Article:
CAMBRIDGE – Do markets appreciate and correctly price the corporate-governance provisions of companies? In new empirical research, Alma Cohen, Charles C.Y. Wang, and I show how stock markets have learned to price anti-takeover provisions. This learning by markets has important implications for both managements of publicly traded companies and their investors.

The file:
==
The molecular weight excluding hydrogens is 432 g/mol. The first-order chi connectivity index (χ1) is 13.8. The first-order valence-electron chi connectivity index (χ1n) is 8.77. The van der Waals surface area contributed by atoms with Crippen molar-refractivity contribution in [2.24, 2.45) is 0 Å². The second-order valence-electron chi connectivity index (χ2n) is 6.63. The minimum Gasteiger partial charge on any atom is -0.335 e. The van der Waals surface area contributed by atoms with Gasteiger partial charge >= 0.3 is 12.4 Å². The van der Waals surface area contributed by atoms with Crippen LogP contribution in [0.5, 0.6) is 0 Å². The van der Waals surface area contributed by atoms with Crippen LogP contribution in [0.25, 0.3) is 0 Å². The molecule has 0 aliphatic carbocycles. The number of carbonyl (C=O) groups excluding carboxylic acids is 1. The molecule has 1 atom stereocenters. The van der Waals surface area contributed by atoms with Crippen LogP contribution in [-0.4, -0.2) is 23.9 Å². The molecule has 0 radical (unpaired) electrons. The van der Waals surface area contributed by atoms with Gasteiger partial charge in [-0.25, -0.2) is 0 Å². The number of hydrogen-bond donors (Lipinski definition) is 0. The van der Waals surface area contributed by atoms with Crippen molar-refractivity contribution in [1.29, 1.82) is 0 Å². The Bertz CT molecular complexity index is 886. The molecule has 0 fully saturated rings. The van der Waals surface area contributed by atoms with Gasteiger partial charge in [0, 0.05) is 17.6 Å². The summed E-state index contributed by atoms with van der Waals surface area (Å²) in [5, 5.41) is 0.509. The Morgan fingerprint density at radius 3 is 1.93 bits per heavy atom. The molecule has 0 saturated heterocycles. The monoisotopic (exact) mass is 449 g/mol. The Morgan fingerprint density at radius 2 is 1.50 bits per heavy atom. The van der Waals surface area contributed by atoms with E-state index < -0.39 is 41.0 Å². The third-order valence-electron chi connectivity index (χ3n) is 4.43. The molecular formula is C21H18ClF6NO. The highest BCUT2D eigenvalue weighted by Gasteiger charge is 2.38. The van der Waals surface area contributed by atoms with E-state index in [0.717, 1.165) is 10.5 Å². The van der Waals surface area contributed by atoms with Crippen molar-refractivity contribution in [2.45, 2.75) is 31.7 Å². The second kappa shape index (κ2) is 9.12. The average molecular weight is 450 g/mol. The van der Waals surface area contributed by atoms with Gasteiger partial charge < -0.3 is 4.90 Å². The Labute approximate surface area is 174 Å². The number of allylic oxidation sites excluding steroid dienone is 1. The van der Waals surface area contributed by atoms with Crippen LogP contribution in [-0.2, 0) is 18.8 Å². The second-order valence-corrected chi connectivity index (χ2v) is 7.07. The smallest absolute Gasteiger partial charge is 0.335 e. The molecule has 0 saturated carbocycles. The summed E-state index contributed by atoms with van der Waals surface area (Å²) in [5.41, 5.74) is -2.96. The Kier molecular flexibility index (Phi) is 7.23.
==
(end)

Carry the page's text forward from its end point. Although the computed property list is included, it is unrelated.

In 2001, three financial economists – Paul Gompers, Joy Ishii, and Andrew Metrick – identified a governance-based investment strategy that would have yielded superior stock-market returns during the 1990’s. The strategy was based on the presence of “entrenching” governance provisions, such as a classified board or a poison pill, which insulate managements from the discipline of the market for corporate control.